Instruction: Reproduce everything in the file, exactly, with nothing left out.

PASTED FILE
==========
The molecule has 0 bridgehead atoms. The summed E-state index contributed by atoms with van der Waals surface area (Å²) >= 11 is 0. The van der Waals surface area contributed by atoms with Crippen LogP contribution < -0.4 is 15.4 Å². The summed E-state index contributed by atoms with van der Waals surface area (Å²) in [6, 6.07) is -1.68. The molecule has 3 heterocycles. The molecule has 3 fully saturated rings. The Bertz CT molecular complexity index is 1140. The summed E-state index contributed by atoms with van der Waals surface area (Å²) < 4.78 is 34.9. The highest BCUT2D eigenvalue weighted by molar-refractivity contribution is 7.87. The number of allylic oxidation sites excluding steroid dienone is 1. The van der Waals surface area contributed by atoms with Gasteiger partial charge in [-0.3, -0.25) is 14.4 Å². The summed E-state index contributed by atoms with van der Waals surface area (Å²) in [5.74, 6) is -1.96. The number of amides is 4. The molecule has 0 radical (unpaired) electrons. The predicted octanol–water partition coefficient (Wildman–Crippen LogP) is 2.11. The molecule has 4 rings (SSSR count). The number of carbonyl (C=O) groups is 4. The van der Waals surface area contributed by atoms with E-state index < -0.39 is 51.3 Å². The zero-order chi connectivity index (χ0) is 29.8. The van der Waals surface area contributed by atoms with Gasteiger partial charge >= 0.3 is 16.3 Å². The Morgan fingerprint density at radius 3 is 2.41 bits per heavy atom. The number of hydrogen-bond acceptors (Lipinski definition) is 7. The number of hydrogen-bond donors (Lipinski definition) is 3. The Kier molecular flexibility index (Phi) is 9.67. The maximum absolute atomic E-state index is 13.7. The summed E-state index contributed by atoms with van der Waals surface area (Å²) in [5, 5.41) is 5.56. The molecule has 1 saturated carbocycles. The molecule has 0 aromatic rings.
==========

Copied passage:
The molecule has 0 bridgehead atoms. The summed E-state index contributed by atoms with van der Waals surface area (Å²) >= 11 is 0. The van der Waals surface area contributed by atoms with Crippen LogP contribution < -0.4 is 15.4 Å². The summed E-state index contributed by atoms with van der Waals surface area (Å²) in [6, 6.07) is -1.68. The molecule has 3 heterocycles. The molecule has 3 fully saturated rings. The Bertz CT molecular complexity index is 1140. The summed E-state index contributed by atoms with van der Waals surface area (Å²) < 4.78 is 34.9. The highest BCUT2D eigenvalue weighted by molar-refractivity contribution is 7.87. The number of allylic oxidation sites excluding steroid dienone is 1. The van der Waals surface area contributed by atoms with Gasteiger partial charge in [-0.3, -0.25) is 14.4 Å². The summed E-state index contributed by atoms with van der Waals surface area (Å²) in [5.74, 6) is -1.96. The number of amides is 4. The molecule has 0 radical (unpaired) electrons. The predicted octanol–water partition coefficient (Wildman–Crippen LogP) is 2.11. The molecule has 4 rings (SSSR count). The number of carbonyl (C=O) groups is 4. The van der Waals surface area contributed by atoms with E-state index < -0.39 is 51.3 Å². The zero-order chi connectivity index (χ0) is 29.8. The van der Waals surface area contributed by atoms with Gasteiger partial charge >= 0.3 is 16.3 Å². The Morgan fingerprint density at radius 3 is 2.41 bits per heavy atom. The number of hydrogen-bond acceptors (Lipinski definition) is 7. The number of hydrogen-bond donors (Lipinski definition) is 3. The Kier molecular flexibility index (Phi) is 9.67. The maximum absolute atomic E-state index is 13.7. The summed E-state index contributed by atoms with van der Waals surface area (Å²) in [5, 5.41) is 5.56. The molecule has 1 saturated carbocycles. The molecule has 0 aromatic rings.